The iX.co digital subsidiary conceived by the Infront agency has brought in new business from what it calls the “sports adjacent” sector after launching as a single entity in May.
After being set up as a fusion of Infront’s in-house digital services unit and Omnigon, the New York-based digital services firm in which Infront bought a majority stake in January 2016, iX.co has been in the process of signing up new clients in recent months.
Speaking to SportBusiness, chief commercial officer David Nugent said that some of the new business additions stem from the sports equipment and fitness space.
He remarked: “We’re bringing best practices to the table on behalf of sports adjacent brands. Such as apparel and equipment manufacturers or those in the health and fitness space.
“Companies that understand the value proposition based on the success we’ve had in the marketplace…but want to do that on behalf of their brands when it comes to growing their audiences.”
In line with some of the work iX.co does on behalf of sports rights-holders, Nugent said that the companies “want to leverage the concept of the loyalty that gets developed via traditional fandom”.
In creating iX.co, long-standing Omnigon sports clients such as the PGA Tour, US Golf Association and Nascar were brought to the table.
These activities are now housed together with the operations of the erstwhile Infront Digital Service unit and its work in creating and redesigning apps and websites, developing OTT technology solutions and creating and distributing content via social media.
Infront’s digital client base has, like its rights business, been particularly strong in winter sports, football, mass participation events and motor sports. While Infront’s digital operation has been heavily involved in content creation, Omnigon, which was founded in 2008, was focused on developing experiences around the content to engage and develop an audience.
Having bought an initial 51-per-cent stake in Omnigon in 2016, Infront upped its shareholding to 72 per cent in February 2018 and then acquired the remaining 28 per cent in April 2019, paving the way for the launch of iX.co.
Since its launch in May, iX.co has added various new client projects.
These include the digital consultancy agreement with the French Rugby League (LNR), announced in November, but also a complete overhaul of the front- and back-end technology for Chelsea’s digital properties.
The digital entity was also recruited by Fiba to develop its official app for the 2019 Fiba Basketball World Cup in China and has launched new league and team websites for the new XFL professional American football league that begins in February 2020.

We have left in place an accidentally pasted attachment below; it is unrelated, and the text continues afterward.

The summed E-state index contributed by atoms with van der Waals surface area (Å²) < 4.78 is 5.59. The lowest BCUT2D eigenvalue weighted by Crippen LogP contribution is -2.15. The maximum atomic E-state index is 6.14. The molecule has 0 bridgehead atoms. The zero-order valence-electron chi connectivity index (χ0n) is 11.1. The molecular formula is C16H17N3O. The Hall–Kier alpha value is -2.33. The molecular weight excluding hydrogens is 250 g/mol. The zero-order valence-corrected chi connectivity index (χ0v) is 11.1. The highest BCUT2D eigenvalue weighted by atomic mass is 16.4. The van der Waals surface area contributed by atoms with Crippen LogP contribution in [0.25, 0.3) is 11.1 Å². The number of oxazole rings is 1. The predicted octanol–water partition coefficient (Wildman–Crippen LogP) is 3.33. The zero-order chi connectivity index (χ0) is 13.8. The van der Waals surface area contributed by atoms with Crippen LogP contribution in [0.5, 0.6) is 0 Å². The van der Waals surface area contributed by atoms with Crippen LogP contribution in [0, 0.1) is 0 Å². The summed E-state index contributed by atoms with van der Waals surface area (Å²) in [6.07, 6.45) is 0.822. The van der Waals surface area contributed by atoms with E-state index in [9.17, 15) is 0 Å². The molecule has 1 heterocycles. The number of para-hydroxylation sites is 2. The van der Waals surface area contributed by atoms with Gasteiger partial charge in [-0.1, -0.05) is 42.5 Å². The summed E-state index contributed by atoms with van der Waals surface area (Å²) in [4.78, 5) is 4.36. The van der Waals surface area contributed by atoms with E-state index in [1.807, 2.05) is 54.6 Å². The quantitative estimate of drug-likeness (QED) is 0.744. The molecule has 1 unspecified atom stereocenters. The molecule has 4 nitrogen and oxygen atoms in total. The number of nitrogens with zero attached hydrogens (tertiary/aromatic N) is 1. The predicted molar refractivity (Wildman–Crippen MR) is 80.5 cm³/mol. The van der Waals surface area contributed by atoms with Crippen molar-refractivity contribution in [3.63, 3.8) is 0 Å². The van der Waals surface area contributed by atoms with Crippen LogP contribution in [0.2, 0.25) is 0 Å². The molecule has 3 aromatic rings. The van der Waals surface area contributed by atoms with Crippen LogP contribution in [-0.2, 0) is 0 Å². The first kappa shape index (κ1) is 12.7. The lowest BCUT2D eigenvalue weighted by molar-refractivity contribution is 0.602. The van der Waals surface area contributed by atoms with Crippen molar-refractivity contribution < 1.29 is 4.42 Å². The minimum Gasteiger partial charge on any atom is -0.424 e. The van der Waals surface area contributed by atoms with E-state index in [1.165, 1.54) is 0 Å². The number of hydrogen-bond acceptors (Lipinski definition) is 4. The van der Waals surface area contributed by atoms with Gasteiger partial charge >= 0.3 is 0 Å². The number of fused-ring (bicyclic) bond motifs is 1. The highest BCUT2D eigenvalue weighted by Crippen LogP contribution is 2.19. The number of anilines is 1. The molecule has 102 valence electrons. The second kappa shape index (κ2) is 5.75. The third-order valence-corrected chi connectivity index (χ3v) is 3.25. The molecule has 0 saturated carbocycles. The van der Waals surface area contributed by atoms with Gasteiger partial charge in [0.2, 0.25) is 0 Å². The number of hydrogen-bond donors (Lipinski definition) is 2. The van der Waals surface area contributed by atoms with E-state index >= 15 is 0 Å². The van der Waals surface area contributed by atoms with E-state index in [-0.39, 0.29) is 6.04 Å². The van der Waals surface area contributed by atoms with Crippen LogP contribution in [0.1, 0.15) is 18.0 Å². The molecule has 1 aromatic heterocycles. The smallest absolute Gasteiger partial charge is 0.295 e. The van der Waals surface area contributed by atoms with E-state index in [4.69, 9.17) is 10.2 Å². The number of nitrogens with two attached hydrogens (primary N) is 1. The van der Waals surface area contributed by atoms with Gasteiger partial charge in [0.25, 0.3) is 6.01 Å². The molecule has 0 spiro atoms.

Video game developer Activision Blizzard is another client brought on by iX.co through its work to launch websites for Overwatch and Call of Duty esports leagues and teams as part of a wider deal that runs to 2020.
The esports sector is one in which iX.co is looking for more clients, according to Nugent.
He remarked: “We work extensively with some of the largest owners of gaming titles in the world and we see an opportunity to create really interesting content experiences around esports.”
Social media clips “can add to rights value”
Discussing rights-holders’ stance on near-live social media videos and if there remained any reluctance, Nugent noted that the changing media landscape had led stakeholders to realise that their properties require a direct fan relationship that such video clips encourage.
Nugent said: “In theory everybody now understands that this distribution of content is not cannibalistic to the rights dollar. It’s actually additive to it.
“That said, there are challenges as to what those rights deals look like on a property by property basis. The rights for Serie A versus the rights to the World Badminton Federation versus the Premier League rights are all obviously different.
“What you’re willing to do and what you actually can do does vary. The strategy when you do not have near-live clips, highlights or live broadcast is critical. How are you creating really meaningful content that engages users when it’s not a goal highlight [for example].”
Nugent offered up the example of Roma, a long-standing digital client, and its creative “storytelling” content around the transfer window, for instance, given restrictions on rights. He said: “Pushing the envelope in terms of what content can be leveraged becomes really critical when rights protection might limit your ability to use just sports highlights.”